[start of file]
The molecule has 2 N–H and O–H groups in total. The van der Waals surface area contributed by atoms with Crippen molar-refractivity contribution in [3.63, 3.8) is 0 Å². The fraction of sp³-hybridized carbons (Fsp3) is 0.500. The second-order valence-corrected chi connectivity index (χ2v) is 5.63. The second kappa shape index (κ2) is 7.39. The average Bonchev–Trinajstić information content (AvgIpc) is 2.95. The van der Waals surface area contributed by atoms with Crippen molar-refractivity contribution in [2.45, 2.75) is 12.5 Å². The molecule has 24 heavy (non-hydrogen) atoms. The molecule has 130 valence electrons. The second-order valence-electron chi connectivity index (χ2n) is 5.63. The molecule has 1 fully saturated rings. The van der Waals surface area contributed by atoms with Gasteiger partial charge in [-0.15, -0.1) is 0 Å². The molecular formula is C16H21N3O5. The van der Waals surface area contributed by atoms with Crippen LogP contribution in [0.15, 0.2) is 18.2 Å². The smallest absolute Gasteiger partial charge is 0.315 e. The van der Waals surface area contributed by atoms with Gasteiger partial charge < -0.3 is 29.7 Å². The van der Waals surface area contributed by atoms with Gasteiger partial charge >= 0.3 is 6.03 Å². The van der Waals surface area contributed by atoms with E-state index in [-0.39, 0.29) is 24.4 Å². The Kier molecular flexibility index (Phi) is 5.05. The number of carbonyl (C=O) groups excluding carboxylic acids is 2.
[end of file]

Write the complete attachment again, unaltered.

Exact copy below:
The molecule has 2 N–H and O–H groups in total. The van der Waals surface area contributed by atoms with Crippen molar-refractivity contribution in [3.63, 3.8) is 0 Å². The fraction of sp³-hybridized carbons (Fsp3) is 0.500. The second-order valence-corrected chi connectivity index (χ2v) is 5.63. The second kappa shape index (κ2) is 7.39. The average Bonchev–Trinajstić information content (AvgIpc) is 2.95. The van der Waals surface area contributed by atoms with Crippen molar-refractivity contribution in [2.45, 2.75) is 12.5 Å². The molecule has 24 heavy (non-hydrogen) atoms. The molecule has 130 valence electrons. The second-order valence-electron chi connectivity index (χ2n) is 5.63. The molecule has 1 fully saturated rings. The van der Waals surface area contributed by atoms with Gasteiger partial charge in [-0.15, -0.1) is 0 Å². The molecular formula is C16H21N3O5. The van der Waals surface area contributed by atoms with Crippen LogP contribution in [0.15, 0.2) is 18.2 Å². The smallest absolute Gasteiger partial charge is 0.315 e. The van der Waals surface area contributed by atoms with Gasteiger partial charge < -0.3 is 29.7 Å². The van der Waals surface area contributed by atoms with Gasteiger partial charge >= 0.3 is 6.03 Å². The van der Waals surface area contributed by atoms with E-state index in [-0.39, 0.29) is 24.4 Å². The Kier molecular flexibility index (Phi) is 5.05. The number of carbonyl (C=O) groups excluding carboxylic acids is 2.